Addressing professional competency problems in clinical psychology trainees

Kathryn Nicholson Perry, Mark Donovan, Rosalind Knight, Alice Shires

    Research output: Contribution to journalArticlepeer-review

    5 Citations (Scopus)

    Abstract

    Objective: Clinical psychology trainees with problems of professional competence (PPC) continue to be a challenge for courses. Despite the rapid development of competency-based training models, the impact of this shift to the identification and management of professional competency problems is unclear. This project aims to describe how clinical psychology trainees with PPC are identified and managed within the Australian and New Zealand context. Method: An online survey was distributed through Australian and New Zealand universities offering clinical psychology training programmes. Questions addressed approaches to monitoring progress on placements, identification and management of trainees determined to be underperforming on placements, and the perceived usefulness of a range of strategies such as the use of standardised-rating tools. Results: Thirty one responses were received, representing 40 clinical psychology training courses in 22 institutions across Australia and New Zealand. In all cases, at least one trainee with a PPC had been detected in the previous 5 years, most commonly attributed to psychological, behavioural, and developmental issues. Respondents reported the use of a range of preventive and remedial strategies, including the use of psychometrically validated competency evaluation rating forms to assist in the grading of placements. Conclusion: Trainees with PPC occur on a fairly regular basis in clinical psychology training courses in Australian and New Zealand. While some processes involved in the identification and management of these students have been refined and systematised, some opportunities to facilitate early identification and remediation may yet need further enhancement.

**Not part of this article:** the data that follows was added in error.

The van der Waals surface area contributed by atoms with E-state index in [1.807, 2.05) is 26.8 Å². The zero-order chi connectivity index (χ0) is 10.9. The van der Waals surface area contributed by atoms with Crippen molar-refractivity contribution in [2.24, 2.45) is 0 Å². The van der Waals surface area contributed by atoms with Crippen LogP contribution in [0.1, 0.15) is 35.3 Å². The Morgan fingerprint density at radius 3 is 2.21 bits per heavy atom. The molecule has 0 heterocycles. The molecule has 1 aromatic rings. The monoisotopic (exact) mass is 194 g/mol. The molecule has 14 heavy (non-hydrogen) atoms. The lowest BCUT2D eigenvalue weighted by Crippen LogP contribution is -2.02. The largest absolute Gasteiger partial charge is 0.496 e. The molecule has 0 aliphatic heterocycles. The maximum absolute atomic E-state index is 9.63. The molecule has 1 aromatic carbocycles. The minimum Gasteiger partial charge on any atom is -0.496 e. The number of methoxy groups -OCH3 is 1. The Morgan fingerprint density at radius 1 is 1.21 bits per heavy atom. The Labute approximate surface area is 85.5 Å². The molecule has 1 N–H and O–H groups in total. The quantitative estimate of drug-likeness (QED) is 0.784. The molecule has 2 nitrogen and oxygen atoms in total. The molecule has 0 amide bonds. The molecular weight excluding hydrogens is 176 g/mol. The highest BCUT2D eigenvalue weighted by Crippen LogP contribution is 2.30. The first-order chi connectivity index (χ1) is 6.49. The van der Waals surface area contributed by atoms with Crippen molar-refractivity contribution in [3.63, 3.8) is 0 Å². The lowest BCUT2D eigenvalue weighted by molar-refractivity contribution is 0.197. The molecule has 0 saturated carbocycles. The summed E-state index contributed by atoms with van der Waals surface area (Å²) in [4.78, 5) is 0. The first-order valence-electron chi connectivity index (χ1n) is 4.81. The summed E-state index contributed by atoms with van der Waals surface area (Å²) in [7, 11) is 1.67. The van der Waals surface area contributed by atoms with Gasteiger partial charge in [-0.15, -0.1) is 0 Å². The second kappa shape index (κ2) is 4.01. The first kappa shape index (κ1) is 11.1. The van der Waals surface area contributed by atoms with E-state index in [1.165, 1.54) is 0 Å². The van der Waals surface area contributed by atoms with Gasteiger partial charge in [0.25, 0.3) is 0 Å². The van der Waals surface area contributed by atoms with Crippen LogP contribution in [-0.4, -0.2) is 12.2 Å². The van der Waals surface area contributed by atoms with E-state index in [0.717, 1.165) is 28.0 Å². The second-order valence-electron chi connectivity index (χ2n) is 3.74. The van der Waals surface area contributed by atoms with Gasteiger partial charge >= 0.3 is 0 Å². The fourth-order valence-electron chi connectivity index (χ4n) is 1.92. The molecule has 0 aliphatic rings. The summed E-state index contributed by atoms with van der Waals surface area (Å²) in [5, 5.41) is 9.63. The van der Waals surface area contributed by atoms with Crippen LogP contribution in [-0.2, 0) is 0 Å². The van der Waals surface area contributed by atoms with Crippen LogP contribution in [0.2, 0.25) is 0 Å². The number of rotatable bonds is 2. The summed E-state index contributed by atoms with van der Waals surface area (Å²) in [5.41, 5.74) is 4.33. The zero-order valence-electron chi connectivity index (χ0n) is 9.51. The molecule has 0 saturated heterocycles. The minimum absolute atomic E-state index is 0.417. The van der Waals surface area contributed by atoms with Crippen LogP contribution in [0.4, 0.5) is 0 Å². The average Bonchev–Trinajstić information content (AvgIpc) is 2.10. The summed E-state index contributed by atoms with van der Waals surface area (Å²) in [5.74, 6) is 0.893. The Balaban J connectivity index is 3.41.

Original languageEnglish
    Pages (from-to)121-129
    Number of pages9
    JournalAustralian Psychologist
    Volume52
    Issue number2
    DOIs
    Publication statusPublished - Apr 2017

    Keywords

    • clinical psychology
    • competency assessments
    • field placement evaluation
    • practicum assessment
    • problematic professional competence
    • student placement
    • supervision

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